CCF: Well, props to NYU are due, but props to you also because, again, not every writer takes you there. You can read and have the experience of looking on, or you can read and have the experience, and this is a kind of having the experience. This has an immediacy which I suspect is more than just some sort of technical trick. So, props to you!

Now I want to ask you about something else that seems to me very common. Over the years of moderating Women Writers of the Diaspora, I’ve been struck by how many black women, whether Afro-Caribbean, African-American, Afro-Latina, have this memory, this shared memory, of sitting between their mammas’ or grand mammas’ legs getting their hair done. Recently, black women’s hair was the subject of a discussion on MSNBC on Melissa Harris-Perry’s show, and there were recent programs on black women’s hair at the University of Pennsylvania and at Iona College (in New Rochelle). Your first story in Ten Days is ‘Precious and Her Hair’ and I immediately connected with this because this topic of hair, what we do with it is so ever-present. What was your reason for writing this particular story?
IF: This story was inspired by the young women in my apartment building. I would see all the hair changes they went through. These were young girls, thirteen, fourteen, fifteen, sixteen. One day they’d have extensions, the next day they’d be wrapping their hair in that sort of flat style with pins to make it lay straight …

CCF: Right! What was a mechanism for making the hair straight actually became a hairstyle in itself.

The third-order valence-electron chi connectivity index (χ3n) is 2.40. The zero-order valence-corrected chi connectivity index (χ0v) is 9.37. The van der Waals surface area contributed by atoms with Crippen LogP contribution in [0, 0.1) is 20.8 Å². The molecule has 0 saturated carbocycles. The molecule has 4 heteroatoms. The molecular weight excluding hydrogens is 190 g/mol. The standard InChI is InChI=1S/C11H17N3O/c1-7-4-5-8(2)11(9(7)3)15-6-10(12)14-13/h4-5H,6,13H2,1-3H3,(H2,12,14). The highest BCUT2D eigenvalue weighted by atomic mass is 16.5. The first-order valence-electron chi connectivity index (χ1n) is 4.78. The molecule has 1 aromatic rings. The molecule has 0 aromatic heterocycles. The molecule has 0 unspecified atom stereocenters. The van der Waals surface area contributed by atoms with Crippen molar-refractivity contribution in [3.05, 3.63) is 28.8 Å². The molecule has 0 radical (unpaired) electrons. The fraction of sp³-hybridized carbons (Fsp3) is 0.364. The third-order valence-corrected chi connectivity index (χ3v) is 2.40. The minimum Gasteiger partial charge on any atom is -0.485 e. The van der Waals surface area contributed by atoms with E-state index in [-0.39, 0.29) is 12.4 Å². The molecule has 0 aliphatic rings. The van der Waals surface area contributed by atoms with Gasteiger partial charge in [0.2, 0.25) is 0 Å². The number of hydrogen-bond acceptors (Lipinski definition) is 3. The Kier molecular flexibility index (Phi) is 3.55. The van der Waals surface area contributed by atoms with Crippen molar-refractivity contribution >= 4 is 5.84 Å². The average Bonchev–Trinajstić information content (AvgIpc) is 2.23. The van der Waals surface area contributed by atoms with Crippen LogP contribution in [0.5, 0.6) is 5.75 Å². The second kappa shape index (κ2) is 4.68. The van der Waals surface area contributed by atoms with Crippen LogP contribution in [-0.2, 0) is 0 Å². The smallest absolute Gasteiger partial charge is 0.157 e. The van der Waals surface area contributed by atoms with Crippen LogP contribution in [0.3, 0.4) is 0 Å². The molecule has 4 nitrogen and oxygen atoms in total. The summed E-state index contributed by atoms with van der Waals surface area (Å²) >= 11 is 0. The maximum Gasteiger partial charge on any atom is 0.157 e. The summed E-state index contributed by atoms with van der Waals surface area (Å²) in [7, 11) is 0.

IF: Yes, yes, they were so cute in their experiments and I guess I pinned that to a deeper and more troubling aspect of black women’s subjectivity—a lack in many of us in confidence of our beauty. And that, I think, is an inheritance from colonial conditioning—we were always the lesser women compared to our white sister, our white mistress.

CCF: Who might actually be our white sister!
IF: Yes. The reality of young girls trying to make themselves beautiful and the understanding of our inheritance came together in that story where Precious wants the guy and she is doing everything she can to get him.

CCF: And getting the guy somehow is tied up with the ideal of whiteness, or what accompanies whiteness.
IF: Well, she doesn’t process it that way. She thinks that if she has long flowing hair she will be more attractive to him because she sees girls with long flowing hair attracting guys like him. I think that’s how it works in real life. You know, girls are very serious about their crushes and they take their models from what’s around them.

CCF: Yes, what’s in popular culture. I agree with you that this is a legacy of colonialism and I think, by extension, of slavery. We learn what is valued, or what is more valued, and it is interesting that the hair aspect is so symbolic of all kinds of things, not necessarily directly related to skin color, but definitely tangentially related.
IF: It is tangentially related.

CCF: Yes, and it is a thing that we have more control over [than skin color].
IF: Yes, yes we do.

CCF: Being a writer is part of your identity, and being a scholar is part of your identity. When did they become part of your identity? You were not a writer and a scholar when you were ten—or were you?